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Concurrency and Moratoria

by
Carol A. Morris
Morris Law, P.C.
3304 Rosedale St. N.W., Suite 200
Gig Harbor, WA  98335
(253) 851-5090

I.          CONCURRENCY

A.        In General.  Concurrency ordinances are land use regulations designed to ensure that the necessary public facilities and services to support new development are adequate and available, based on adopted levels of service, at the time that the impacts of the development occur.  The State Subdivision Act (chapter 58.17 RCW) has long required that the county or city adopt findings that “adequate provision” has been made for potable water, sanitary sewer, roads, streets and schools in order to approve a preliminary plat,[1] but the term “concurrency” is more frequently associated with ordinances adopted pursuant to the Growth Management Act (chapter 36.70A RCW, “GMA”).

Most are familiar with the situation where a municipality may deny preliminary plat approval based upon the lack of the necessary public facility improvements, but the developer is free to provide those improvements at his/her own expense.  If the developer can’t construct the improvements before the final plat is filed, the developer’s obligation is secured by a performance bond.[2]  Costs of the improvements that exceed the developer’s pro rata share can often be reimbursed to the developer through a latecomers’ agreement.[3]  However, in some situations, the project may be denied because the municipality must construct the public facility improvements, such as major roadway projects, water and sewer facilities.

While the GMA provides that comprehensive plans and development regulations should ensure that the public facilities and services necessary to support development are adequate to serve the development at the time of occupancy, without decreasing service levels below locally established minimum standards,[4] concurrency is only required with regard to transportation facilities.[5]  To implement the concurrency mandate, GMA first requires that a municipality’s comprehensive plan include a transportation element that implements and is consistent with the land use element of the plan.[6]  Level of service (LOS) standards must be included in the plan’s transportation element for all arterials and transit routes.[7]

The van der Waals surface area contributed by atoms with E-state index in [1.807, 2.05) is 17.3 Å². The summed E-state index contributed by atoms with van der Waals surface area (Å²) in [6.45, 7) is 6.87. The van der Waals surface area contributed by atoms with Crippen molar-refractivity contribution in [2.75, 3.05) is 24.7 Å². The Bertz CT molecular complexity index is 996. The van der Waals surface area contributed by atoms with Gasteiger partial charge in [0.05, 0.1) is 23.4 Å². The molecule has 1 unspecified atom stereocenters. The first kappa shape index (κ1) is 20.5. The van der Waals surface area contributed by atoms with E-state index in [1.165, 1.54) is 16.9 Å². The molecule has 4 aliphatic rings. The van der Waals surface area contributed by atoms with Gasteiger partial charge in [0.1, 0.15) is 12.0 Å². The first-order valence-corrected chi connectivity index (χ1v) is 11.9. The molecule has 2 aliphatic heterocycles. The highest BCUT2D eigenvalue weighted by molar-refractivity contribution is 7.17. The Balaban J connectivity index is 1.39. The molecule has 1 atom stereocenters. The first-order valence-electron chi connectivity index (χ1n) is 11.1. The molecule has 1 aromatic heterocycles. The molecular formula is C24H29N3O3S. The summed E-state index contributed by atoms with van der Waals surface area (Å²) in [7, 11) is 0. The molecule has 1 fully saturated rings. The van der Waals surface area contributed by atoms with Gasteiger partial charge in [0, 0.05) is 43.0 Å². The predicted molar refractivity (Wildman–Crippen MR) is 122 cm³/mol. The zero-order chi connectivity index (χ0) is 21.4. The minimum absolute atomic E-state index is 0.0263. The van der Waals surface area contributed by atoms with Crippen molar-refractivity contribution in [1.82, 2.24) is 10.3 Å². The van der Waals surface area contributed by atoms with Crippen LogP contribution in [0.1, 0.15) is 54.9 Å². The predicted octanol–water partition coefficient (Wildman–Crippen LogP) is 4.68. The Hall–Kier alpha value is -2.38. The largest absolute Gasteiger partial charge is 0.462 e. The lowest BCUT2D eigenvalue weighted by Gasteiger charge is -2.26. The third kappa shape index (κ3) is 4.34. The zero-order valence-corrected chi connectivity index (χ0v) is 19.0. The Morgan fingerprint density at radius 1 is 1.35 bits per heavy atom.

In addition, local governments are required to adopt and enforce ordinances prohibiting development approval if the proposed development causes the LOS on a local transportation facility to drop below the LOS standard adopted in the jurisdiction’s comprehensive plan.[8]  Even so, a proposed project forecasted to cause such a drop in the LOS may be approved, as long as transportation improvements or strategies to accommodate the impacts of development are made concurrent with the development.[9]  For purposes of this requirement, these improvements and strategies (or a financial commitment to complete the improvements or strategies) must be in place within six years of the time of development.[10]  A “financial commitment” means that “sources of public or private funds, or combinations thereof have been identified, which will be sufficient to finance public facilities necessary to support development and that there is reasonable assurance that such funds will be timely put to that end.”[11]

B.      

2017-01-12T22:43:41+00:00 July 26th, 2013|Land Use Law|